BERLIN taxi-drivers tend to argue that if all Greeks paid their taxes the euro zone would be in less of a pickle. But that line of thought may be wrong. Greece’s shadow economy—the activities of those who pay neither tax nor social insurance—seems to be something of a safety-net preventing the country from going into free-fall.
Friedrich Schneider, a professor at the Johannes Kepler University in Linz, Austria, has been assessing shadow economies for years. He reckons that much of Greece’s shadow economy, perhaps as much as half, actually complements activities in the official economy, adding to welfare and overall GDP. Stamping it out altogether might do more harm than good.
House cleaners, casual labourers, moonlighting plumbers and street buskers may pay no tax or social insurance on the cash they are paid. But a lot of that cash ends up being spent in supermarkets, petrol stations, on utilities and mobile phone bills—on which value-added (VAT) and other taxes are charged.
A government has the challenge of deciding whether the shadow economy is a blessing or a curse. And, argues Mr Schneider in a paper he has been circulating, it may not have a great interest in reducing it, for the following reasons:
Income earned in the shadow economy increases the standard of living of one-third of the working population
Between 40% and 50% of these activities have a complementary character, which means additional value-added and an increase in overall output
Foregone taxes may be moderate since at least two-thirds of the income earned in the shadow economy is immediately spent in the official economy
People who work in the shadow economy have less time for other things such as going on demonstrations
Mr Schneider has been researching such ideas with Aristidis Bitzenis, associate professor at the University of Macedonia in Thessaloniki. “We believe that transferring part of the shadow economy to the real economy is a way to overcome the deflationary spiral,” says Mr Bitzenis. But how can that be done, fairly, without making captive taxpayers such as civil servants rush to the barricades?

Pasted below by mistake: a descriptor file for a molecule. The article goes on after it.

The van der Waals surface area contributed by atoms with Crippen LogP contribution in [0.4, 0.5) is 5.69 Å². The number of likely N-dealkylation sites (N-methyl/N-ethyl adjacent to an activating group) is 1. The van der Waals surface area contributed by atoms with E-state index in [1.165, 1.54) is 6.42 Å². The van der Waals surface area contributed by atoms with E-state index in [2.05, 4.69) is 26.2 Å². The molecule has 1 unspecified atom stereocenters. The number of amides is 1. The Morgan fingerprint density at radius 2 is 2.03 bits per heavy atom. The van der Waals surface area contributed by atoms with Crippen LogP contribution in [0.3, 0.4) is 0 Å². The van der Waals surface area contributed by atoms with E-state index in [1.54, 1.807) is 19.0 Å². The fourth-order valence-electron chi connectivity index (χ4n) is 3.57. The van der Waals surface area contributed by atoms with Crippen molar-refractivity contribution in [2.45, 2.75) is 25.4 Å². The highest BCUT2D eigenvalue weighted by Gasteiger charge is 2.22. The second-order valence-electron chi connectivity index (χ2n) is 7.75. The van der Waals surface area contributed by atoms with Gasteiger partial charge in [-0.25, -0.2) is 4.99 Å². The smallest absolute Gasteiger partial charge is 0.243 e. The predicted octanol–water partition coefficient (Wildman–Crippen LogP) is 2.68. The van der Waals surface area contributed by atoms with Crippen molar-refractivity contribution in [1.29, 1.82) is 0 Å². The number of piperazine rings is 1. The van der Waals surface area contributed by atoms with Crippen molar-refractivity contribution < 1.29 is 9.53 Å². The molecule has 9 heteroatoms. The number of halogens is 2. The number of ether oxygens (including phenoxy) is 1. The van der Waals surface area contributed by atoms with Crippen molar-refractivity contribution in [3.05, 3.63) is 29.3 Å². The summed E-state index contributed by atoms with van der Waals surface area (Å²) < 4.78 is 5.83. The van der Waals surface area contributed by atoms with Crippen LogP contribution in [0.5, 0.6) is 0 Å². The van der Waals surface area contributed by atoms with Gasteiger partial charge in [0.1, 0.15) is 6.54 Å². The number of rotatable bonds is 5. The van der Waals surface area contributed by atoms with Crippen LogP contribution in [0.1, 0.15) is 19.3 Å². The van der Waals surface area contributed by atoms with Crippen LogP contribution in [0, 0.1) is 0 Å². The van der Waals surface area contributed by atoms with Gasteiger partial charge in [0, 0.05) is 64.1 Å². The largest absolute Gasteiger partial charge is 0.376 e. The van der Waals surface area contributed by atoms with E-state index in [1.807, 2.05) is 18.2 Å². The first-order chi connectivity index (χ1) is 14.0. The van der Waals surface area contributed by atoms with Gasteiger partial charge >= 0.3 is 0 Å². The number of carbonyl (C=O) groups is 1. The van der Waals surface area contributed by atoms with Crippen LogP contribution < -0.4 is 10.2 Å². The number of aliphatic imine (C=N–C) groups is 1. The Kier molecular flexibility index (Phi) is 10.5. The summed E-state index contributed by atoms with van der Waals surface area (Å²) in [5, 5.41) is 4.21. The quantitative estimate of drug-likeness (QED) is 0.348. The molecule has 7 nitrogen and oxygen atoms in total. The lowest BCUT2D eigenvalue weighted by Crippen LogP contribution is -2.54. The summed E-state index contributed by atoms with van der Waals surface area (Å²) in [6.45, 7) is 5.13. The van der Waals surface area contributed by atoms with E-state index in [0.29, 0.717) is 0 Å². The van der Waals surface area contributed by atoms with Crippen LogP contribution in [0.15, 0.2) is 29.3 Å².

Mr Schneider has some suggestions. The state should create bridges between the shadow and official economies. One model is a voucher system as already introduced in Belgium for household help, which is a discreet state subsidy to bring shadow workers into the social security system. Another is offsetting VAT payments on supermarket receipts against income tax liability.
Corruption, commonly defined as the misuse of public power for private benefit, is a different aspect of the shadow economy which is indisputably worth stamping out. Mr Schneider uses corruption rankings by Transparency International to calculate the “damage” done by corruption to a country’s GDP. Although Greece’s corruption ranking has been improving in recent years, the overall damage has been rising from an annual €19.7 billion in 2008 to €27.3 billion in 2011, he calculates. For comparison, corruption “damage” to the German economy, a dozen times the size of Greece’s, was €150 billion in 2011.
It will take a long time to separate the wheat of the shadow economy from its chaff. Without the safety-valve of unofficial employment, however, rioting on the streets of Athens would probably be even worse.